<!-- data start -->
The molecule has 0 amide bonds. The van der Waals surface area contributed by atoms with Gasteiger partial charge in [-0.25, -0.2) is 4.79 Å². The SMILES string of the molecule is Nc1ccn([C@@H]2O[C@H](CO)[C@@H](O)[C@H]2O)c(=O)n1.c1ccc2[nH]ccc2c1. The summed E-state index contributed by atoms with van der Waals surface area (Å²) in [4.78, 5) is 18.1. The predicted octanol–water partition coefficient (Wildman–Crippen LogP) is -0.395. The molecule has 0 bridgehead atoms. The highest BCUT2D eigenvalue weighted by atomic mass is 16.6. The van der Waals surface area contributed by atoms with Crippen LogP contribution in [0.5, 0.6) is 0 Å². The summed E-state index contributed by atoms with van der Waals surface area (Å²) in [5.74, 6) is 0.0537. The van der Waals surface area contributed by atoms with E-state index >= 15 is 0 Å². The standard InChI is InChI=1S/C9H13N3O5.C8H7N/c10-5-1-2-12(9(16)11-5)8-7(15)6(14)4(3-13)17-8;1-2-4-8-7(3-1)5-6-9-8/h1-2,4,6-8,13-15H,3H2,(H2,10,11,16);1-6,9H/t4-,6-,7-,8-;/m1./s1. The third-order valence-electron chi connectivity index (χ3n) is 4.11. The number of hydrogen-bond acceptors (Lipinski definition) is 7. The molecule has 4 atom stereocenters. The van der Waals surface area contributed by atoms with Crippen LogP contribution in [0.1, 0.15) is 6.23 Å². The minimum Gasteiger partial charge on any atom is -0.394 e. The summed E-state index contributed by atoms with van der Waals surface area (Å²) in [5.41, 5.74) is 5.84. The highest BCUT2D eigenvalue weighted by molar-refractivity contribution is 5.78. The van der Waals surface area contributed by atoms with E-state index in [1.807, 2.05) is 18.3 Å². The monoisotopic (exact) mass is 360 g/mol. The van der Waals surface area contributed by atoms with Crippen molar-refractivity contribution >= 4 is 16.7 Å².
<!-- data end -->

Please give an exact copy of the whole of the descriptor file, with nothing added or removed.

The molecule has 0 amide bonds. The van der Waals surface area contributed by atoms with Gasteiger partial charge in [-0.25, -0.2) is 4.79 Å². The SMILES string of the molecule is Nc1ccn([C@@H]2O[C@H](CO)[C@@H](O)[C@H]2O)c(=O)n1.c1ccc2[nH]ccc2c1. The summed E-state index contributed by atoms with van der Waals surface area (Å²) in [4.78, 5) is 18.1. The predicted octanol–water partition coefficient (Wildman–Crippen LogP) is -0.395. The molecule has 0 bridgehead atoms. The highest BCUT2D eigenvalue weighted by atomic mass is 16.6. The van der Waals surface area contributed by atoms with Crippen LogP contribution in [0.5, 0.6) is 0 Å². The summed E-state index contributed by atoms with van der Waals surface area (Å²) in [5.74, 6) is 0.0537. The van der Waals surface area contributed by atoms with E-state index >= 15 is 0 Å². The standard InChI is InChI=1S/C9H13N3O5.C8H7N/c10-5-1-2-12(9(16)11-5)8-7(15)6(14)4(3-13)17-8;1-2-4-8-7(3-1)5-6-9-8/h1-2,4,6-8,13-15H,3H2,(H2,10,11,16);1-6,9H/t4-,6-,7-,8-;/m1./s1. The third-order valence-electron chi connectivity index (χ3n) is 4.11. The number of hydrogen-bond acceptors (Lipinski definition) is 7. The molecule has 4 atom stereocenters. The van der Waals surface area contributed by atoms with Crippen LogP contribution in [0.1, 0.15) is 6.23 Å². The minimum Gasteiger partial charge on any atom is -0.394 e. The summed E-state index contributed by atoms with van der Waals surface area (Å²) in [5.41, 5.74) is 5.84. The highest BCUT2D eigenvalue weighted by molar-refractivity contribution is 5.78. The van der Waals surface area contributed by atoms with E-state index in [1.807, 2.05) is 18.3 Å². The monoisotopic (exact) mass is 360 g/mol. The van der Waals surface area contributed by atoms with Crippen molar-refractivity contribution >= 4 is 16.7 Å².